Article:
90.9 WBUR - Boston's NPR news station
Top Stories:
PLEDGE NOW
Here and Now with Robin Young and Jeremy Hobson
Public radio's live
midday news program
With sponsorship from
Mathworks - Accelerating the pace of engineering and science
Accelerating the pace
of engineering and science
Tuesday, April 9, 2013

Remembering Annette Funicello

In this 1963 photo, singer Frankie Avalon and actress Annette Funicello are seen on Malibu Beach during filming of "Beach Party," in California in 1963. (AP)

In this 1963 photo, singer Frankie Avalon and actress Annette Funicello are seen on Malibu Beach during filming of “Beach Party,” in California in 1963. (AP)

She was one of America’s favorites.

Annette Funicello burst onto the scene as cute-as-a-button child star on TV’s Mousketeers in the 1950s, and was later a star in those beach party movies with Frankie Avalon.

She died yesterday at the age of 70. She had been debilitated for more than 20 years by multiple sclerosis (MS).

Author Wally Lamb included her as a character in his book “Wishin’ and Hopin’ A Christmas Story.”

He knew she was sick and he told us he “wanted to blow a kiss to her.”


Please follow our community rules when engaging in comment discussion on this site.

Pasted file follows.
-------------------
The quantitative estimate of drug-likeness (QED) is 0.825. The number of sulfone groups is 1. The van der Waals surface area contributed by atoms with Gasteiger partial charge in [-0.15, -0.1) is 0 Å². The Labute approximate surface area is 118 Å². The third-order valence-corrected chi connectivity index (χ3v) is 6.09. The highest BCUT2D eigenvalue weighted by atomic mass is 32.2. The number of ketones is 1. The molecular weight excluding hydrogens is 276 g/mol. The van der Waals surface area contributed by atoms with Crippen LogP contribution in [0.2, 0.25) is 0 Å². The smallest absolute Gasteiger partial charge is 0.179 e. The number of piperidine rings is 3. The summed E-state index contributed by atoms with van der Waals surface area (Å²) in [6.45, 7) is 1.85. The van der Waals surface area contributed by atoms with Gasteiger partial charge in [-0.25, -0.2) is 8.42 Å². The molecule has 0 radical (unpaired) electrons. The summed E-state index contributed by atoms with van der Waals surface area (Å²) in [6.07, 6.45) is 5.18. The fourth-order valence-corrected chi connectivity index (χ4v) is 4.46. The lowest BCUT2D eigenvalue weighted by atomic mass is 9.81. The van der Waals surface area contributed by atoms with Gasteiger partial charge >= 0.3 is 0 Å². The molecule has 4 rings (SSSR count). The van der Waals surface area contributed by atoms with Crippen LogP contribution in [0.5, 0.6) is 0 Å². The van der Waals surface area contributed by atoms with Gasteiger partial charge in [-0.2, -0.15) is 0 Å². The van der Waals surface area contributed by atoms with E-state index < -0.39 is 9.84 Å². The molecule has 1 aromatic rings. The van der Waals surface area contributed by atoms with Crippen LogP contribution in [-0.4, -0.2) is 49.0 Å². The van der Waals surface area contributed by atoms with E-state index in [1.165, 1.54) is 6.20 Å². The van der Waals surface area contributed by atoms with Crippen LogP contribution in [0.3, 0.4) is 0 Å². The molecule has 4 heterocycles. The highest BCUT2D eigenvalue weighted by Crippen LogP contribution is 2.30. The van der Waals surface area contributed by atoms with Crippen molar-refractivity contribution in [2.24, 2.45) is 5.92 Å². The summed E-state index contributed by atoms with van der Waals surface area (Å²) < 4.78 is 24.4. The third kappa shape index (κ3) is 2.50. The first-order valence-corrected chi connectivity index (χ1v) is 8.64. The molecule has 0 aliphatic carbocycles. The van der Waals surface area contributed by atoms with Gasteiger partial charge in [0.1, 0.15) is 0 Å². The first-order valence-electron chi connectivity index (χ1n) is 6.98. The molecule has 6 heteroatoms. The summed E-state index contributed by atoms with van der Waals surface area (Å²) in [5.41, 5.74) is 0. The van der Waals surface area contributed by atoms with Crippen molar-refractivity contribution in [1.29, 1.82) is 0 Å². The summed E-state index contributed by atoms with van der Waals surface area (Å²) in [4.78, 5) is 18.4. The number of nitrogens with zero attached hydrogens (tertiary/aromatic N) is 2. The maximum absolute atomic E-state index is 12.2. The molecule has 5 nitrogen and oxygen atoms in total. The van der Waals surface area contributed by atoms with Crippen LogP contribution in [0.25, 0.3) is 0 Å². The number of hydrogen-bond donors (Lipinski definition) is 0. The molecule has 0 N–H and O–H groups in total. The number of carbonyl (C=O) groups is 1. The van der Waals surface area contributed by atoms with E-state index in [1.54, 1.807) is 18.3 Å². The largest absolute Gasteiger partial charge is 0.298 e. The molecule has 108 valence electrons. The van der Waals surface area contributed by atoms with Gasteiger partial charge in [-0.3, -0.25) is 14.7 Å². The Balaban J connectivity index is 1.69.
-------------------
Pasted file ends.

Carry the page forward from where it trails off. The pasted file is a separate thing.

Robin and Jeremy

Robin Young and Jeremy Hobson host Here & Now, a live two-hour production of NPR and WBUR Boston.

March 25 3 Comments

DJ Sessions: Opera Greats Past And Present

Peter Van de Graaf shares some of his favorites, from the late German tenor Fritz Wunderlich to American soprano Renee Fleming.

March 25 15 Comments

The College You Go To May Not Matter As Much As You Think

Frank Bruni writes in his new book that there are many colleges that are great, but just don't get as much press.

March 24 7 Comments

Britain’s ‘Greatest Complainer’ Doesn’t Get Mad, He Gets Even

Jasper Griegson is a complaint expert and wrote over 5,000 complaint letters on behalf of readers of the British newspaper, The Daily Express.

March 24 13 Comments

Flushable Wipes Wiping Out Sewer Systems

It turns out flushable wipes aren't septic-safe -- and they've been wreaking havoc on London's sewer system and systems around the world.